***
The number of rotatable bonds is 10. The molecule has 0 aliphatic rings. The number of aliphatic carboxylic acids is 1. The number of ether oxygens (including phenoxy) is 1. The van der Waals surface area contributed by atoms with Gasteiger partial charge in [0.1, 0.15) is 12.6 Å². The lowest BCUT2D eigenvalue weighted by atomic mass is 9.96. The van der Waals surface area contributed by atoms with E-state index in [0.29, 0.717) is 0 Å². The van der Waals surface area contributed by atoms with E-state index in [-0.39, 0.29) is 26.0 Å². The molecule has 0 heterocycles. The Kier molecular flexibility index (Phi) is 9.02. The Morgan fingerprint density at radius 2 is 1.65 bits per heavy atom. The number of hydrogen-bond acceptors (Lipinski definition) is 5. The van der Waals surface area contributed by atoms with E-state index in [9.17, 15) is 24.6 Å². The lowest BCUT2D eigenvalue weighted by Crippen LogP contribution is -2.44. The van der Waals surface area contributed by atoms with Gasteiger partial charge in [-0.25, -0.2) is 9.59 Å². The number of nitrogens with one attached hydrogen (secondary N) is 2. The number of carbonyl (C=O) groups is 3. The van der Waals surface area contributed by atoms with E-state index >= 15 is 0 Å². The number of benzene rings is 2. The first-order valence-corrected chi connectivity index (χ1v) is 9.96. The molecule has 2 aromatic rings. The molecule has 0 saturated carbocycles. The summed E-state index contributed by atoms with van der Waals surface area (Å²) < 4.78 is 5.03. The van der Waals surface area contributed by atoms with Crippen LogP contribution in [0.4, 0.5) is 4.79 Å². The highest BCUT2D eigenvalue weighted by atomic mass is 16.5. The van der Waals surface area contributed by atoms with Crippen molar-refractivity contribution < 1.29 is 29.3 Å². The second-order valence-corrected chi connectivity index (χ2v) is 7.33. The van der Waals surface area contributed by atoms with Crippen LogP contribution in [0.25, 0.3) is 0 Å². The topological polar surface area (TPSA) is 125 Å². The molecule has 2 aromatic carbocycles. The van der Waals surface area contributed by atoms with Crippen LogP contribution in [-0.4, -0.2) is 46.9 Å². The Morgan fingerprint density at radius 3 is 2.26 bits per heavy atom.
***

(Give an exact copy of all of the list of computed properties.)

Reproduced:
The number of rotatable bonds is 10. The molecule has 0 aliphatic rings. The number of aliphatic carboxylic acids is 1. The number of ether oxygens (including phenoxy) is 1. The van der Waals surface area contributed by atoms with Gasteiger partial charge in [0.1, 0.15) is 12.6 Å². The lowest BCUT2D eigenvalue weighted by atomic mass is 9.96. The van der Waals surface area contributed by atoms with E-state index in [0.29, 0.717) is 0 Å². The van der Waals surface area contributed by atoms with E-state index in [-0.39, 0.29) is 26.0 Å². The molecule has 0 heterocycles. The Kier molecular flexibility index (Phi) is 9.02. The Morgan fingerprint density at radius 2 is 1.65 bits per heavy atom. The number of hydrogen-bond acceptors (Lipinski definition) is 5. The van der Waals surface area contributed by atoms with E-state index in [9.17, 15) is 24.6 Å². The lowest BCUT2D eigenvalue weighted by Crippen LogP contribution is -2.44. The van der Waals surface area contributed by atoms with Gasteiger partial charge in [-0.25, -0.2) is 9.59 Å². The number of nitrogens with one attached hydrogen (secondary N) is 2. The number of carbonyl (C=O) groups is 3. The van der Waals surface area contributed by atoms with E-state index >= 15 is 0 Å². The number of benzene rings is 2. The first-order valence-corrected chi connectivity index (χ1v) is 9.96. The molecule has 2 aromatic rings. The molecule has 0 saturated carbocycles. The summed E-state index contributed by atoms with van der Waals surface area (Å²) < 4.78 is 5.03. The van der Waals surface area contributed by atoms with Crippen LogP contribution in [0.4, 0.5) is 4.79 Å². The highest BCUT2D eigenvalue weighted by atomic mass is 16.5. The van der Waals surface area contributed by atoms with Crippen molar-refractivity contribution < 1.29 is 29.3 Å². The second-order valence-corrected chi connectivity index (χ2v) is 7.33. The van der Waals surface area contributed by atoms with Crippen LogP contribution in [0.25, 0.3) is 0 Å². The topological polar surface area (TPSA) is 125 Å². The molecule has 2 aromatic carbocycles. The van der Waals surface area contributed by atoms with Crippen LogP contribution in [-0.4, -0.2) is 46.9 Å². The Morgan fingerprint density at radius 3 is 2.26 bits per heavy atom.